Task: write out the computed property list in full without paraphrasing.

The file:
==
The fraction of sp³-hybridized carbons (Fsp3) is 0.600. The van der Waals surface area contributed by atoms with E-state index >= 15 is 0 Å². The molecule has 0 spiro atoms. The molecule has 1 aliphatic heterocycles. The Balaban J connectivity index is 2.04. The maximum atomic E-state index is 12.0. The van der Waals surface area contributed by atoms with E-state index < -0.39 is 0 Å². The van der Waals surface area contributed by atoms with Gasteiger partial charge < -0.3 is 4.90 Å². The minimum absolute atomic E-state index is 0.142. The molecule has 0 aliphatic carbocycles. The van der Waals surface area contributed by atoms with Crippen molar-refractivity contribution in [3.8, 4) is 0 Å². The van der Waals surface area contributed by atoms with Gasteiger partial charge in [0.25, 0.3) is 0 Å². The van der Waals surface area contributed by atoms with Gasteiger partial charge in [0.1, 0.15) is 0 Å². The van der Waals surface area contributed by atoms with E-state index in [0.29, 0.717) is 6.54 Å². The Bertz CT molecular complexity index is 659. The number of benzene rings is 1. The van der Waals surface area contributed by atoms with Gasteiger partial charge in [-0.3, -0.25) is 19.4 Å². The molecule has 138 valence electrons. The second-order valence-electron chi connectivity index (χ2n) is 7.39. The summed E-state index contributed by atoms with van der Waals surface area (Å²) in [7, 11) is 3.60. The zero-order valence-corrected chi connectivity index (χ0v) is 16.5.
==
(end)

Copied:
The fraction of sp³-hybridized carbons (Fsp3) is 0.600. The van der Waals surface area contributed by atoms with E-state index >= 15 is 0 Å². The molecule has 0 spiro atoms. The molecule has 1 aliphatic heterocycles. The Balaban J connectivity index is 2.04. The maximum atomic E-state index is 12.0. The van der Waals surface area contributed by atoms with E-state index < -0.39 is 0 Å². The van der Waals surface area contributed by atoms with Gasteiger partial charge < -0.3 is 4.90 Å². The minimum absolute atomic E-state index is 0.142. The molecule has 0 aliphatic carbocycles. The van der Waals surface area contributed by atoms with Crippen molar-refractivity contribution in [3.8, 4) is 0 Å². The van der Waals surface area contributed by atoms with Gasteiger partial charge in [0.25, 0.3) is 0 Å². The van der Waals surface area contributed by atoms with Gasteiger partial charge in [0.1, 0.15) is 0 Å². The van der Waals surface area contributed by atoms with E-state index in [0.29, 0.717) is 6.54 Å². The Bertz CT molecular complexity index is 659. The number of benzene rings is 1. The van der Waals surface area contributed by atoms with Gasteiger partial charge in [-0.3, -0.25) is 19.4 Å². The molecule has 138 valence electrons. The second-order valence-electron chi connectivity index (χ2n) is 7.39. The summed E-state index contributed by atoms with van der Waals surface area (Å²) in [7, 11) is 3.60. The zero-order valence-corrected chi connectivity index (χ0v) is 16.5.